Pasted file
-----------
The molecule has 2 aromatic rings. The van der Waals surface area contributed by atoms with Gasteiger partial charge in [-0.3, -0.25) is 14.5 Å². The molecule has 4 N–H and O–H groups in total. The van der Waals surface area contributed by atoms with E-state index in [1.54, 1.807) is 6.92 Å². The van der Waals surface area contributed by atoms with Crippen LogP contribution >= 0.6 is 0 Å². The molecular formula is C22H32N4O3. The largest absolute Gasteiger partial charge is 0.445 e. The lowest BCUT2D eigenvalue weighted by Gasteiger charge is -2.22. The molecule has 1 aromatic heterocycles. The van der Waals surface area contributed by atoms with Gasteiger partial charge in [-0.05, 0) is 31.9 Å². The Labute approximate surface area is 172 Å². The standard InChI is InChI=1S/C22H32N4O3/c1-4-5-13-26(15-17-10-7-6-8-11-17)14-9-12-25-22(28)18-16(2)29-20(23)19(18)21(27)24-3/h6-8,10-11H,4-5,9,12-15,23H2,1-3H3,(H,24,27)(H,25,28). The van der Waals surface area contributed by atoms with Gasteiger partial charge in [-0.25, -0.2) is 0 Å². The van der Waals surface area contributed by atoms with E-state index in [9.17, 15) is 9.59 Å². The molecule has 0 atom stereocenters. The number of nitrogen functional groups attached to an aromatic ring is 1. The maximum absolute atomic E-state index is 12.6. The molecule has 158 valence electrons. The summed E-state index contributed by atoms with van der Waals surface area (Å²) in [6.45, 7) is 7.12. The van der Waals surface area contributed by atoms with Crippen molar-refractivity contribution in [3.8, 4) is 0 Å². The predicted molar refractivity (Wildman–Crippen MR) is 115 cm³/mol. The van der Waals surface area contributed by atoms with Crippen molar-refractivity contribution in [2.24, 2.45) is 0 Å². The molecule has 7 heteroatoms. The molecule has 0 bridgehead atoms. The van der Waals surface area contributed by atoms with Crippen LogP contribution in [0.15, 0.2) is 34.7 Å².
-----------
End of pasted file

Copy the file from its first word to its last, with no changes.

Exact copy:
The molecule has 2 aromatic rings. The van der Waals surface area contributed by atoms with Gasteiger partial charge in [-0.3, -0.25) is 14.5 Å². The molecule has 4 N–H and O–H groups in total. The van der Waals surface area contributed by atoms with E-state index in [1.54, 1.807) is 6.92 Å². The van der Waals surface area contributed by atoms with Crippen LogP contribution >= 0.6 is 0 Å². The molecular formula is C22H32N4O3. The largest absolute Gasteiger partial charge is 0.445 e. The lowest BCUT2D eigenvalue weighted by Gasteiger charge is -2.22. The molecule has 1 aromatic heterocycles. The van der Waals surface area contributed by atoms with Gasteiger partial charge in [-0.05, 0) is 31.9 Å². The Labute approximate surface area is 172 Å². The standard InChI is InChI=1S/C22H32N4O3/c1-4-5-13-26(15-17-10-7-6-8-11-17)14-9-12-25-22(28)18-16(2)29-20(23)19(18)21(27)24-3/h6-8,10-11H,4-5,9,12-15,23H2,1-3H3,(H,24,27)(H,25,28). The van der Waals surface area contributed by atoms with Gasteiger partial charge in [-0.25, -0.2) is 0 Å². The van der Waals surface area contributed by atoms with E-state index in [9.17, 15) is 9.59 Å². The molecule has 0 atom stereocenters. The number of nitrogen functional groups attached to an aromatic ring is 1. The maximum absolute atomic E-state index is 12.6. The molecule has 158 valence electrons. The summed E-state index contributed by atoms with van der Waals surface area (Å²) in [6.45, 7) is 7.12. The van der Waals surface area contributed by atoms with Crippen molar-refractivity contribution in [3.8, 4) is 0 Å². The predicted molar refractivity (Wildman–Crippen MR) is 115 cm³/mol. The van der Waals surface area contributed by atoms with Crippen molar-refractivity contribution in [2.24, 2.45) is 0 Å². The molecule has 7 heteroatoms. The molecule has 0 bridgehead atoms. The van der Waals surface area contributed by atoms with Crippen LogP contribution in [0.15, 0.2) is 34.7 Å².